Can Eugenia be kept in plant containers and put on top of rooftop to screen neighbours ?
Yes, I think that this is possible. This article will give you more information on the care of these: https://www.gardeningknowhow.com/ornamental/shrubs/eugenia/growing-eugenia-plants.htm
I'm attempting to grow new Eugenias in a shaded area...trying to fill in an area where there are currently Eugenias, but they were planted 30 years ago when there was full sun in this area. Has anyone had luck growing Eugenia hedges in shade? Thanks...
For an area that receives part shade to part sun, try surinam cherry (Eugenia uniflora), hardy in USDA zones 9b through 11.
You could likely do well if you have morning sun and afternoon shade.
The 10-10-10 is just a general recommendation. What you found is fine or a complete organic fertilizer works well, too, and lessens the chance of burning.
I purchased 2 Globulus Topary Eugenia last spring (2019) and planted them myself. They were beautiful all summer long. I had to trim them to retain their shape 3 times during the year. They both turned brown this winter and I thought maybe that was normal dormancy but they don't look like they are budding at all and most of the info I'm getting online imply that they don't turn brown during the winter at all. Now I'm wondering if they are dead. Now that I'm looking at the picture I'm sending I'm sure you are chuckling and saying "Yep, that's dead". Thanks for any comments besides that one. :)
These small shrubs are, almost exclusively, tropical. They cannot tolerate temperatures dipping down below about 25 degrees. Because of this, they are typically grown in containers for the duration of their lives. The winter has killed them.
Now, let's address the second thing- They are grown in container, usually, so that they can retain their topiary structure. Retaining the shape, often, requires root pruning. For this reason, keeping one in this state will be much easier in container.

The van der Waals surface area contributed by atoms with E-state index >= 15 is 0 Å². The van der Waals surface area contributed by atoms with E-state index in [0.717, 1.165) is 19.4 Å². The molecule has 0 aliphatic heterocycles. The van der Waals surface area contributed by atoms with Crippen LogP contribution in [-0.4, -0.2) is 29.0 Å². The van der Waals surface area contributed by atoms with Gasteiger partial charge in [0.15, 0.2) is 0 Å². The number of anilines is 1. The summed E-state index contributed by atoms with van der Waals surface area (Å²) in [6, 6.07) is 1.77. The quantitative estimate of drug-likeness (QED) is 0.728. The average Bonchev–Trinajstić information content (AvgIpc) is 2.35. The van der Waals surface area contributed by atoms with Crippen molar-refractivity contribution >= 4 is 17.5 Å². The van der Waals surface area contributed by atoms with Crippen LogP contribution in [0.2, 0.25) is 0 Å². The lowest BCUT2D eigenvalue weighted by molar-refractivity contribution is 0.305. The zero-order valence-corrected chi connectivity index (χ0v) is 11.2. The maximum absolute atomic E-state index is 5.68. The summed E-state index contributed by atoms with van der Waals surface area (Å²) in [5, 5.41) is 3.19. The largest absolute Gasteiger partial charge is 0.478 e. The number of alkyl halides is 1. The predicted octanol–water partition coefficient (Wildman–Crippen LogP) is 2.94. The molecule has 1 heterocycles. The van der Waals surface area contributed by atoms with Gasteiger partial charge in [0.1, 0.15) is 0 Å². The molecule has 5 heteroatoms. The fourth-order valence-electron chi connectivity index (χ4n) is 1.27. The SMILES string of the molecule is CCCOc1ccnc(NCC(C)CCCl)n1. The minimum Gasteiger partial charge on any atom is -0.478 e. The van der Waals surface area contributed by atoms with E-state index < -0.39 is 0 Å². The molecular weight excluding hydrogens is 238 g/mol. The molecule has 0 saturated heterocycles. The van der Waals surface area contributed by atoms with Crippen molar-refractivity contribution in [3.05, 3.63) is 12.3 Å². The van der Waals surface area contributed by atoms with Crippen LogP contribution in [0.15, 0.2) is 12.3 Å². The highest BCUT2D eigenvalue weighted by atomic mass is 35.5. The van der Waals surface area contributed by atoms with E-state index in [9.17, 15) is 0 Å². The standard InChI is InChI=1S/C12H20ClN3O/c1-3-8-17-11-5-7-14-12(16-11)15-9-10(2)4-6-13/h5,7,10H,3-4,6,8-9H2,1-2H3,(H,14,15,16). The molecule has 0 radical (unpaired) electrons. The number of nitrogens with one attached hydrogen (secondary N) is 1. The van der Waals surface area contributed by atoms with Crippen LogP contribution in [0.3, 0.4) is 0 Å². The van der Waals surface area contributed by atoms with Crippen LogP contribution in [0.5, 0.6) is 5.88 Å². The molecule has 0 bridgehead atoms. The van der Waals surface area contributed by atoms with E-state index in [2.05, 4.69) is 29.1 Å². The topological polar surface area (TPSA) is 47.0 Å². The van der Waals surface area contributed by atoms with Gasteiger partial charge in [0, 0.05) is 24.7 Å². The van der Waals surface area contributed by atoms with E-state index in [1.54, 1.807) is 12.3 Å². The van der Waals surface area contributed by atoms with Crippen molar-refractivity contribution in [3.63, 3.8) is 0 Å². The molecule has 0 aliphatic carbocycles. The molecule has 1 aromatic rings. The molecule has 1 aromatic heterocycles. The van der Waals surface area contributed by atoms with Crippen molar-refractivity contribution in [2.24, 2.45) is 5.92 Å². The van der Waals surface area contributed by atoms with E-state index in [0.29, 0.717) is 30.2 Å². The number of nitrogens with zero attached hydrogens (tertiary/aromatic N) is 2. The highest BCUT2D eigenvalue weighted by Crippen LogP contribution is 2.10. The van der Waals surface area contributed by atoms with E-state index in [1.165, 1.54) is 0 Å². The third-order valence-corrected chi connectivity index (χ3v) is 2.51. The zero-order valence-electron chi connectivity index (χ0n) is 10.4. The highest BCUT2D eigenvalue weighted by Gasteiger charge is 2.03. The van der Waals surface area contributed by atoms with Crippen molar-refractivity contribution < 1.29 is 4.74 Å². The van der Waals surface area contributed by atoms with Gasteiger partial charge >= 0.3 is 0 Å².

If you choose these for an outdoor shrub, it will be best to keep them in container to move indoors over the winter. It will be easier to maintain this way, as well.
Here is an article that will help you with the care of the shrub: https://www.gardeningknowhow.com/ornamental/shrubs/eugenia/growing-eugenia-plants.htm
I have several eugenia trees that are 15 feet high with no foliage in the lower 5 or 6 feet. Will they sprout new foliage if I cut them to 2 or 3 feet. They were never pruned and I would like a lower screen than they provide.
They tend to tolerate heavy pruning just fine!
These articles will help:
Wondering if the roots will get big enough to lift concrete
As long as you give 1 or 2 feet of space between it and the concrete, you will likely never see an issue with it. Any closer, and over time it could be lifted by the larger roots near the surface. This would take a very long time, though.
For some care tips on this shrub, read these articles: https://www.gardeningknowhow.com/ornamental/shrubs/eugenia
I am looking for a small leaf hedge that I can plant along a fence that separates my yard from my horse pasture. I will not let it grow over the fence but just to be on the safe side I want something that is not toxic to horses. Ang suggestions would be helpful.
Globulus Eugenia does not appear on the ASPCA's list of plants that are toxic for horses. Here is an article from Penn State University that mentions a few different trees that could be toxic to horses. I hope this helps: